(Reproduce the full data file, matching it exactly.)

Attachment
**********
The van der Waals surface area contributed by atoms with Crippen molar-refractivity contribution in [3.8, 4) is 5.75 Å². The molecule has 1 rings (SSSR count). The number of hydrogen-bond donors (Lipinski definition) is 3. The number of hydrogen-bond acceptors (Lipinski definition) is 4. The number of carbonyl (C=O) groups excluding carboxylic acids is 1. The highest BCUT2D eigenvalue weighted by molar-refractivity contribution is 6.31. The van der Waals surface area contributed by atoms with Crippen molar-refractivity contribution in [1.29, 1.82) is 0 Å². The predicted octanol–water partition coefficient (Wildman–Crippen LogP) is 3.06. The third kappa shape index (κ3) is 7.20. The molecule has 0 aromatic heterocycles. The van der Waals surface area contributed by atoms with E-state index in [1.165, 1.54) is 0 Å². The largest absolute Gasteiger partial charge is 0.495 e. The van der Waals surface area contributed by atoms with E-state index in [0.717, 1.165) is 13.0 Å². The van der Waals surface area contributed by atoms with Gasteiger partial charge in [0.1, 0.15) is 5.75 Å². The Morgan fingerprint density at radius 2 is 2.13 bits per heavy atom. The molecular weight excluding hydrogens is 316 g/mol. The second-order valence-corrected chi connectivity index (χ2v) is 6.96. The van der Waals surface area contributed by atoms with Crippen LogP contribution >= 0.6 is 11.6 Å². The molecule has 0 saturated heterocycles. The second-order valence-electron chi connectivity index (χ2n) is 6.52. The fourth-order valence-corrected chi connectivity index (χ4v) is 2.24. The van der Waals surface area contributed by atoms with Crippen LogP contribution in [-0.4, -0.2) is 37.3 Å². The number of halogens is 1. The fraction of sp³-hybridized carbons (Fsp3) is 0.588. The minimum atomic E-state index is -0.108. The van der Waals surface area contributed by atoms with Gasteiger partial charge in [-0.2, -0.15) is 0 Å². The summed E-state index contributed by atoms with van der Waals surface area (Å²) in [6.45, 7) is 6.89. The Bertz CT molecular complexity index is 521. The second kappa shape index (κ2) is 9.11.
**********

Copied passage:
The van der Waals surface area contributed by atoms with Crippen molar-refractivity contribution in [3.8, 4) is 5.75 Å². The molecule has 1 rings (SSSR count). The number of hydrogen-bond donors (Lipinski definition) is 3. The number of hydrogen-bond acceptors (Lipinski definition) is 4. The number of carbonyl (C=O) groups excluding carboxylic acids is 1. The highest BCUT2D eigenvalue weighted by molar-refractivity contribution is 6.31. The van der Waals surface area contributed by atoms with Crippen molar-refractivity contribution in [1.29, 1.82) is 0 Å². The predicted octanol–water partition coefficient (Wildman–Crippen LogP) is 3.06. The third kappa shape index (κ3) is 7.20. The molecule has 0 aromatic heterocycles. The van der Waals surface area contributed by atoms with E-state index in [1.165, 1.54) is 0 Å². The largest absolute Gasteiger partial charge is 0.495 e. The van der Waals surface area contributed by atoms with E-state index in [0.717, 1.165) is 13.0 Å². The van der Waals surface area contributed by atoms with Gasteiger partial charge in [0.1, 0.15) is 5.75 Å². The Morgan fingerprint density at radius 2 is 2.13 bits per heavy atom. The molecular weight excluding hydrogens is 316 g/mol. The second-order valence-corrected chi connectivity index (χ2v) is 6.96. The van der Waals surface area contributed by atoms with Crippen LogP contribution >= 0.6 is 11.6 Å². The molecule has 0 saturated heterocycles. The second-order valence-electron chi connectivity index (χ2n) is 6.52. The fourth-order valence-corrected chi connectivity index (χ4v) is 2.24. The van der Waals surface area contributed by atoms with Crippen LogP contribution in [-0.4, -0.2) is 37.3 Å². The number of halogens is 1. The fraction of sp³-hybridized carbons (Fsp3) is 0.588. The minimum atomic E-state index is -0.108. The van der Waals surface area contributed by atoms with Gasteiger partial charge in [-0.2, -0.15) is 0 Å². The summed E-state index contributed by atoms with van der Waals surface area (Å²) in [6.45, 7) is 6.89. The Bertz CT molecular complexity index is 521. The second kappa shape index (κ2) is 9.11.